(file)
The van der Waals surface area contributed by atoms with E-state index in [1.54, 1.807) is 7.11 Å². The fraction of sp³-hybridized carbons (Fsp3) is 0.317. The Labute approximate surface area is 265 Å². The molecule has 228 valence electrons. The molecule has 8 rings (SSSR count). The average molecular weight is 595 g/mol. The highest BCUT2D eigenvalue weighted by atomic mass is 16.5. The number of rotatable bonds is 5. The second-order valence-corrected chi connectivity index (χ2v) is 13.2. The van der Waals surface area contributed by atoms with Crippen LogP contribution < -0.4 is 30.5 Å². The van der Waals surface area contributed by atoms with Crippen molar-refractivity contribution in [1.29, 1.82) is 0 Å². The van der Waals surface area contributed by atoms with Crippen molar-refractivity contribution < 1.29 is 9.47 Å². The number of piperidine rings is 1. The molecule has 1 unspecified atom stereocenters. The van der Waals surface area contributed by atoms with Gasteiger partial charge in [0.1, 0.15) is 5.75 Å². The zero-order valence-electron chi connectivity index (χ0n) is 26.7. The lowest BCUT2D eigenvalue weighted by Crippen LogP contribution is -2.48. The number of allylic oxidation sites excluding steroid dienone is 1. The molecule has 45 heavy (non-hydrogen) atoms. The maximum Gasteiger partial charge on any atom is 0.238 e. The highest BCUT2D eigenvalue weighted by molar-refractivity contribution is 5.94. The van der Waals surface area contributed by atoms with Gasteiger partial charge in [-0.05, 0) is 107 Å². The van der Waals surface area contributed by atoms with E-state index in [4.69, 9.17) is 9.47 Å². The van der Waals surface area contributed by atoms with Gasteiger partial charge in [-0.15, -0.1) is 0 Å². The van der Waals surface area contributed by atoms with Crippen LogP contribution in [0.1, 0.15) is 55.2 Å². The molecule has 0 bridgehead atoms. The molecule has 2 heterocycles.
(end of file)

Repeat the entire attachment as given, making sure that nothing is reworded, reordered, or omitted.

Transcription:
The van der Waals surface area contributed by atoms with E-state index in [1.54, 1.807) is 7.11 Å². The fraction of sp³-hybridized carbons (Fsp3) is 0.317. The Labute approximate surface area is 265 Å². The molecule has 228 valence electrons. The molecule has 8 rings (SSSR count). The average molecular weight is 595 g/mol. The highest BCUT2D eigenvalue weighted by atomic mass is 16.5. The number of rotatable bonds is 5. The second-order valence-corrected chi connectivity index (χ2v) is 13.2. The van der Waals surface area contributed by atoms with Crippen LogP contribution < -0.4 is 30.5 Å². The van der Waals surface area contributed by atoms with Crippen molar-refractivity contribution in [1.29, 1.82) is 0 Å². The van der Waals surface area contributed by atoms with Crippen molar-refractivity contribution < 1.29 is 9.47 Å². The number of piperidine rings is 1. The molecule has 1 unspecified atom stereocenters. The van der Waals surface area contributed by atoms with Gasteiger partial charge in [0.1, 0.15) is 5.75 Å². The zero-order valence-electron chi connectivity index (χ0n) is 26.7. The lowest BCUT2D eigenvalue weighted by Crippen LogP contribution is -2.48. The number of allylic oxidation sites excluding steroid dienone is 1. The molecule has 45 heavy (non-hydrogen) atoms. The maximum Gasteiger partial charge on any atom is 0.238 e. The highest BCUT2D eigenvalue weighted by molar-refractivity contribution is 5.94. The van der Waals surface area contributed by atoms with Gasteiger partial charge in [-0.05, 0) is 107 Å². The van der Waals surface area contributed by atoms with E-state index in [4.69, 9.17) is 9.47 Å². The van der Waals surface area contributed by atoms with Gasteiger partial charge in [-0.15, -0.1) is 0 Å². The van der Waals surface area contributed by atoms with Crippen LogP contribution in [0.1, 0.15) is 55.2 Å². The molecule has 0 bridgehead atoms. The molecule has 2 heterocycles.